When humor is served black, they call it dramedy. When it's done in this movie, I call it indigestible. Jake Gyllenhaal stars as Davis Mitchell, a sleazy Wall Street banker who can't feel anything when his unfaithful wife (Heather Lind) is hurt in a car crash. At the hospital, just before she dies, Davis tries to buy a bag of Peanut M&Ms from a vending machine. When the bag gets stuck, Davis is crushed. He begins writing letters to the company in charge of maintaining the machine. "I think you deserve the whole story," he says. Get it? The letters are a way of expressing his grief.
Davis can't let his emotions out. His boss and father-in-law (Chris Cooper) cries like a baby. Not Davis. He opens up a bit to Karen Moreno (Naomi Watts), a lonely mom who works at a vending machine company. It's an appalling plot contrivance that made me want to write a letter to the producers. And there are more, many more.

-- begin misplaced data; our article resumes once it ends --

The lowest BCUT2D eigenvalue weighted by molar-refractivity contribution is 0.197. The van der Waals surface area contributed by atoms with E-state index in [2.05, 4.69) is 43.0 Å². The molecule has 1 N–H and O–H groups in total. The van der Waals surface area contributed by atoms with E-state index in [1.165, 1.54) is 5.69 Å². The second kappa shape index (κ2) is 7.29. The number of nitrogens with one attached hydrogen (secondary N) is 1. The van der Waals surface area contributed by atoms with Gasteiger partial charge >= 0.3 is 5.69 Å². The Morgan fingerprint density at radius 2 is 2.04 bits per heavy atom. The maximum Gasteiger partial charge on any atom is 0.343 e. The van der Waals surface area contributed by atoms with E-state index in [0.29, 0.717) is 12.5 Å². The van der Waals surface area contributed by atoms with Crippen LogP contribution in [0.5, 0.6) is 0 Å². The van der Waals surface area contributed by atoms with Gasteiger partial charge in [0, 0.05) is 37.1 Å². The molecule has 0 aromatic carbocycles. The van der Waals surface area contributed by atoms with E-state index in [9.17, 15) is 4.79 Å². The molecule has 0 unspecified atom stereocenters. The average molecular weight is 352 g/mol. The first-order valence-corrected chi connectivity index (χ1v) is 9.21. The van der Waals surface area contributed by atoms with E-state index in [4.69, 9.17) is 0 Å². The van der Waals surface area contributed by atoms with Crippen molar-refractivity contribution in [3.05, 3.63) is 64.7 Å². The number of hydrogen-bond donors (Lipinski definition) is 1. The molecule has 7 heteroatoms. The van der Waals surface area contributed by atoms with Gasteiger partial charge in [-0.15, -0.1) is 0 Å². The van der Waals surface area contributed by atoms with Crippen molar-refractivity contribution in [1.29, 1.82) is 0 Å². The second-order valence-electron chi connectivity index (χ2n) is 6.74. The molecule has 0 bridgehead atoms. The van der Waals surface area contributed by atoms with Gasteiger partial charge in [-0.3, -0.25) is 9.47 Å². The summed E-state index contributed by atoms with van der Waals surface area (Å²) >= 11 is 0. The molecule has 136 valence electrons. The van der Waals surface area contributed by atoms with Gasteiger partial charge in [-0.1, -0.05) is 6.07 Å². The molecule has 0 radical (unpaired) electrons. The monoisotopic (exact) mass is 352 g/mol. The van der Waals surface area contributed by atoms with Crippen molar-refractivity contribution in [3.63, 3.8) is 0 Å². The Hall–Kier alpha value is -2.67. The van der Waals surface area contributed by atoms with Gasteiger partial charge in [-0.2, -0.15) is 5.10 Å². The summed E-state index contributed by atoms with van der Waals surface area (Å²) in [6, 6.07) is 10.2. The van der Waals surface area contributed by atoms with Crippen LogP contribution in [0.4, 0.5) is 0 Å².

Davis stays numb until he decides to demolish things. His father-in-law gave him the idea by saying, "If you want to fix something, you have to take it apart and put it back together." So there goes Jake, first by quitting his job and joining a wrecking crew and then by taking apart his posh suburban home with a sledgehammer, often while grooving to classic rock suggested by Karen's snarky son, Chris (Judah Lewis). Are you laughing yet?
Gyllenhaal does his best to find the fun and the feeling in Brian Sipe's quirk-riddled script. But director Jean-Marc Vallee (Dallas Buyers Club, Wild) keeps pounding the point that Davis must destroy his old self to build a new one. It would be funny if it wasn't so profoundly unprofound.